These are all things that would seem insane to other species of animals, such as dogs; their only frame of reference for fireworks and all of its associated stimulus is danger, risk, upheaval and so on, and so they respond accordingly.
At its simplest, fireworks are read by dogs as a threat, and trigger the dog’s fight or flight instincts. These are called “instincts” for a reason; no logical thought is involved, and as is the case for any human who has had their own fight or flight instincts triggered at some point too, your dog, like you, has no way of knowing which of these two vastly different instincts will come to the fore within any given situation.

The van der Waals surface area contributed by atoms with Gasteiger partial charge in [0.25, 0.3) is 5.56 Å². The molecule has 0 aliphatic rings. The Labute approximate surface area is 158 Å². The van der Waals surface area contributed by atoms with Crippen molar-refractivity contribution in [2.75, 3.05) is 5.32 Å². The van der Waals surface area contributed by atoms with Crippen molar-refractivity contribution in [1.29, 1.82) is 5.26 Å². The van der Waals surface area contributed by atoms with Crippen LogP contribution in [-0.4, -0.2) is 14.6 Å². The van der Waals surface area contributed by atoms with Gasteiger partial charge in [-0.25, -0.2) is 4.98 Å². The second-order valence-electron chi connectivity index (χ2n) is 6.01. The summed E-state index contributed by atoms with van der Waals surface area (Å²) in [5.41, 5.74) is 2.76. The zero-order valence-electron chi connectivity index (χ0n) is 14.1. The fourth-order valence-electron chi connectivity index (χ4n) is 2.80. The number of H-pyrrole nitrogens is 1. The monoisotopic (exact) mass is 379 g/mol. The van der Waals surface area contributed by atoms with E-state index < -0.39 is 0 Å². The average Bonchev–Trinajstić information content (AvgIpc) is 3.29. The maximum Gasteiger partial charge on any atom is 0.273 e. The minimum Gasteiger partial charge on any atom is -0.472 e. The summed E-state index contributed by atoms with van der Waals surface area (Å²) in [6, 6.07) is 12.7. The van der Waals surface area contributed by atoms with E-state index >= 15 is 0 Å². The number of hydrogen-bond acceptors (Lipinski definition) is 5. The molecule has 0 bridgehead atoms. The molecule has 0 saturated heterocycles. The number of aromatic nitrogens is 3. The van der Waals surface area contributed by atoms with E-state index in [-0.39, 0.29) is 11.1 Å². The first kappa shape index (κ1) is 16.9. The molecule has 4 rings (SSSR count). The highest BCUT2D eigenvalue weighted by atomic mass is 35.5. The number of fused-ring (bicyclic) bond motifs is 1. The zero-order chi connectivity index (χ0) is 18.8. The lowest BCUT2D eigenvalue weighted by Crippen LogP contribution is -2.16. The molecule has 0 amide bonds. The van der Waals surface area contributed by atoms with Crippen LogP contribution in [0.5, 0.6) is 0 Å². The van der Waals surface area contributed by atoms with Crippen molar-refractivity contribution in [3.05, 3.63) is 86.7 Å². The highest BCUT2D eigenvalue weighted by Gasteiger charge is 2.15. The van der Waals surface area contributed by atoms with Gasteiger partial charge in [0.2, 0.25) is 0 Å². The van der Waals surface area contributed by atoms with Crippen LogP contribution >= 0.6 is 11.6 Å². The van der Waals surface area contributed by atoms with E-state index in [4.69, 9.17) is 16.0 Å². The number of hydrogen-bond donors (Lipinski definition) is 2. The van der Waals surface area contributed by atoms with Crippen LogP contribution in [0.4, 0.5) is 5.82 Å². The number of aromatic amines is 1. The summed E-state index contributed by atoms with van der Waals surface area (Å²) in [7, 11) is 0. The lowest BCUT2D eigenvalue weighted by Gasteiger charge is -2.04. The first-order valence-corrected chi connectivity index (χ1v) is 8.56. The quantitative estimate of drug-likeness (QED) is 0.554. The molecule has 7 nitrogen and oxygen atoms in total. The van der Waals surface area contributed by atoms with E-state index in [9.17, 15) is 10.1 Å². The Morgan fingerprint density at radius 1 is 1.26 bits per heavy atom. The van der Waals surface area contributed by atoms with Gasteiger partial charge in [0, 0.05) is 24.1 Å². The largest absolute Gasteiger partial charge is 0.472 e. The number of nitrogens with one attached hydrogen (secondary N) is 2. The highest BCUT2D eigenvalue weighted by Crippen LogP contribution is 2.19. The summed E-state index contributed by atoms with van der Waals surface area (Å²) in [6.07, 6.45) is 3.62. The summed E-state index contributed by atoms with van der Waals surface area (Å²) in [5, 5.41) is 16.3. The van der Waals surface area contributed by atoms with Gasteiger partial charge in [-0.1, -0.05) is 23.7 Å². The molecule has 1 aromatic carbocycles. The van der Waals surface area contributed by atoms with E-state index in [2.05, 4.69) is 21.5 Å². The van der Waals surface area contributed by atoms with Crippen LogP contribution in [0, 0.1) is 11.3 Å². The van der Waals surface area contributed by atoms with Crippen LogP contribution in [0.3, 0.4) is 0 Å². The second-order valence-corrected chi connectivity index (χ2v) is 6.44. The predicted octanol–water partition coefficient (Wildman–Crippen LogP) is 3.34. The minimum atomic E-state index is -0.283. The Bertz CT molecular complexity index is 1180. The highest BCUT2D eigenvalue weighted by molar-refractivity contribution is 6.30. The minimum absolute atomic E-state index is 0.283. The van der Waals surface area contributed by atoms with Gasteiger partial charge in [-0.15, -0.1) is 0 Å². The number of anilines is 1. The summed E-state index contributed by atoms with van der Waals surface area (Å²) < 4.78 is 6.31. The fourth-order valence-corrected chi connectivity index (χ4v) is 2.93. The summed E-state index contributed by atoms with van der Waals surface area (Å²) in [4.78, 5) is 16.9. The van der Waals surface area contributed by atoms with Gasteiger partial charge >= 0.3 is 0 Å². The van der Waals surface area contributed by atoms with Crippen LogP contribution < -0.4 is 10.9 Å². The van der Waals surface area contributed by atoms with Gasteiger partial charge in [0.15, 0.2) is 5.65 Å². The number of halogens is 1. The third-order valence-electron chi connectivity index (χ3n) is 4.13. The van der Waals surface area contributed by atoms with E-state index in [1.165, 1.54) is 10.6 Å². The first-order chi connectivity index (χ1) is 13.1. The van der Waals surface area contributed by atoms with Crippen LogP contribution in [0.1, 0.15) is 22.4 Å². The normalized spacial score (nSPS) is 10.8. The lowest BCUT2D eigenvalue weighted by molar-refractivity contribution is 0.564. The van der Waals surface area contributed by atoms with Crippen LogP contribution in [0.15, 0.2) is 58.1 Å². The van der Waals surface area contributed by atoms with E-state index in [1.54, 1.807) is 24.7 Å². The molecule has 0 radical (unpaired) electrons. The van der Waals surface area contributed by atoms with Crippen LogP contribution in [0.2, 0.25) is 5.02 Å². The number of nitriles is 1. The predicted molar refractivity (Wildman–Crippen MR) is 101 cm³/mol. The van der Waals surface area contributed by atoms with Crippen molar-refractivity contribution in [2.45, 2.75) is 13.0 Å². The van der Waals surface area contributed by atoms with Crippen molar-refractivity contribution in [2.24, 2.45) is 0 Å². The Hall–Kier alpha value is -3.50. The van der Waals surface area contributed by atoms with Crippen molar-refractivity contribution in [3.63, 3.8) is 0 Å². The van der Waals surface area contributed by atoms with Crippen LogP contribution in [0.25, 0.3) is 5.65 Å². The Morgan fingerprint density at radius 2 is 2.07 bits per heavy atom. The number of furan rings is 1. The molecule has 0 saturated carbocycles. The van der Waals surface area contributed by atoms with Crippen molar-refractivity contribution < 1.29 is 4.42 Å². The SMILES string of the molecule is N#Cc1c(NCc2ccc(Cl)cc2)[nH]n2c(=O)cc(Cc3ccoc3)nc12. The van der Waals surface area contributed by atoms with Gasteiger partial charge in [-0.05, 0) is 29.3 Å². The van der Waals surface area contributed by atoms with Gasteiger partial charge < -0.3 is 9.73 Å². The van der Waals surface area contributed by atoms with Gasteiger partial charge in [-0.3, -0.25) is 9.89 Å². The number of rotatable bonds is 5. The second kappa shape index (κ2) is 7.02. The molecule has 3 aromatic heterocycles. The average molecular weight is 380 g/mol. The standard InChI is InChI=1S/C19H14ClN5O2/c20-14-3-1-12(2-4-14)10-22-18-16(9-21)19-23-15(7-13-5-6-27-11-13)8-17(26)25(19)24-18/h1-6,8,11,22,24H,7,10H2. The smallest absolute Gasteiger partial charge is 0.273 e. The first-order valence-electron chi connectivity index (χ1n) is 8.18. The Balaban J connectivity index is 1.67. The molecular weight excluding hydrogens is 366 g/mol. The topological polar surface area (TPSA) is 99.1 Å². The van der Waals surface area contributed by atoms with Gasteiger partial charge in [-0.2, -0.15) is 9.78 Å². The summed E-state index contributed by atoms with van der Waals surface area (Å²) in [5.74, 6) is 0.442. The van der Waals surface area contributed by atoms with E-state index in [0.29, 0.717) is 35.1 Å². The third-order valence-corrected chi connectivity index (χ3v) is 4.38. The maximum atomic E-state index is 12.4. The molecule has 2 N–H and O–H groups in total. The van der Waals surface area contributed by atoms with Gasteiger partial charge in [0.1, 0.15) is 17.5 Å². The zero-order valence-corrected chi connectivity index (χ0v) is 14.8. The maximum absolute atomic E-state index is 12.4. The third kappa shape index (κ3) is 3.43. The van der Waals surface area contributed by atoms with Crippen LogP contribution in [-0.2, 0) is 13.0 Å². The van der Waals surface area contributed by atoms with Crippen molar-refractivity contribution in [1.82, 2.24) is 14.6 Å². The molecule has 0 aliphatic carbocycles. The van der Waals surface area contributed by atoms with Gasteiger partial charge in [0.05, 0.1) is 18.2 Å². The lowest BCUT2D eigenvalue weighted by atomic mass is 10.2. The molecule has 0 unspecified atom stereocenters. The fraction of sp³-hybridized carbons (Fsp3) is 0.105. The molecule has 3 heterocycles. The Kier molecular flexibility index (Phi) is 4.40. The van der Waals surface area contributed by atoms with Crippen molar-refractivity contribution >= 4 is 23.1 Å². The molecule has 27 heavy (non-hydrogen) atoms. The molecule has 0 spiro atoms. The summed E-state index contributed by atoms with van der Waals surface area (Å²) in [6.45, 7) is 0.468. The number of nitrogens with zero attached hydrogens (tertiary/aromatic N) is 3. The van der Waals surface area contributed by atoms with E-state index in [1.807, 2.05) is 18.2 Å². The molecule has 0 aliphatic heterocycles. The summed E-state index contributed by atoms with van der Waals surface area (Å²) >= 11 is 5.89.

This is a deeply ingrained, primeval survival instinct in the dog, and one that millennia of life alongside of humans has yet to negate!
Finally, dog owners often make their dogs responses to fireworks much worse, by trying to help them in the wrong ways.
If your dog is scared or particularly, acutely terrified, this generates empathy in us as owners and our instinctive response there is to comfort and reassure the dog. But we often do this in such a way as to make it worse rather than better!
To make a dog less afraid of fireworks means letting them know there’s nothing to fear, and this in turn is achieved by leading by example; behaving normally and not pandering to irrational fears. Making a big fuss of your dog makes them feel that the threat is real.
After all, if your toddler was terrified of a monster under the bed, you would not leap into bed with them and hold them and tell them you’d protect them from the monster; this will make things worse.
Instead, you’d show them the space under the bed, be rational about explaining it, and be empathic without actually making them feel that their dread was warranted!